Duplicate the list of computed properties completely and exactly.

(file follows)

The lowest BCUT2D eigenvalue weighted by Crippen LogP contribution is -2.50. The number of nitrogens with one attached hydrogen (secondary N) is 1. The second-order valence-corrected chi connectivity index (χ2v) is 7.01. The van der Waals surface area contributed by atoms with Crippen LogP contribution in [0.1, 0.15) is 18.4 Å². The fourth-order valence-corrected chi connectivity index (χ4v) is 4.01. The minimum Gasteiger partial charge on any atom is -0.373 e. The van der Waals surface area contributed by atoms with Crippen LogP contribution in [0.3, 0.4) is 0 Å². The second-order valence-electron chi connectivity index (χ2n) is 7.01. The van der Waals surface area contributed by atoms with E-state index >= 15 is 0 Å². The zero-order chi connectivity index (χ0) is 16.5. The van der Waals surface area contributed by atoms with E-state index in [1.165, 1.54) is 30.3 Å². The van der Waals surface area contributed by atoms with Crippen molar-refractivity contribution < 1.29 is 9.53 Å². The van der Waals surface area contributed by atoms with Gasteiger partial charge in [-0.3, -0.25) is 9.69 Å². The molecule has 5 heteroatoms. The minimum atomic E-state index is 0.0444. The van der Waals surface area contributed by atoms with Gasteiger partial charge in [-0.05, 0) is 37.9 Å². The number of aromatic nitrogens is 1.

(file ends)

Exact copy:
The lowest BCUT2D eigenvalue weighted by Crippen LogP contribution is -2.50. The number of nitrogens with one attached hydrogen (secondary N) is 1. The second-order valence-corrected chi connectivity index (χ2v) is 7.01. The van der Waals surface area contributed by atoms with Crippen LogP contribution in [0.1, 0.15) is 18.4 Å². The fourth-order valence-corrected chi connectivity index (χ4v) is 4.01. The minimum Gasteiger partial charge on any atom is -0.373 e. The van der Waals surface area contributed by atoms with Crippen LogP contribution in [0.3, 0.4) is 0 Å². The second-order valence-electron chi connectivity index (χ2n) is 7.01. The van der Waals surface area contributed by atoms with E-state index >= 15 is 0 Å². The zero-order chi connectivity index (χ0) is 16.5. The van der Waals surface area contributed by atoms with E-state index in [1.165, 1.54) is 30.3 Å². The van der Waals surface area contributed by atoms with Crippen molar-refractivity contribution < 1.29 is 9.53 Å². The van der Waals surface area contributed by atoms with Gasteiger partial charge in [-0.3, -0.25) is 9.69 Å². The molecule has 5 heteroatoms. The minimum atomic E-state index is 0.0444. The van der Waals surface area contributed by atoms with Gasteiger partial charge in [-0.05, 0) is 37.9 Å². The number of aromatic nitrogens is 1.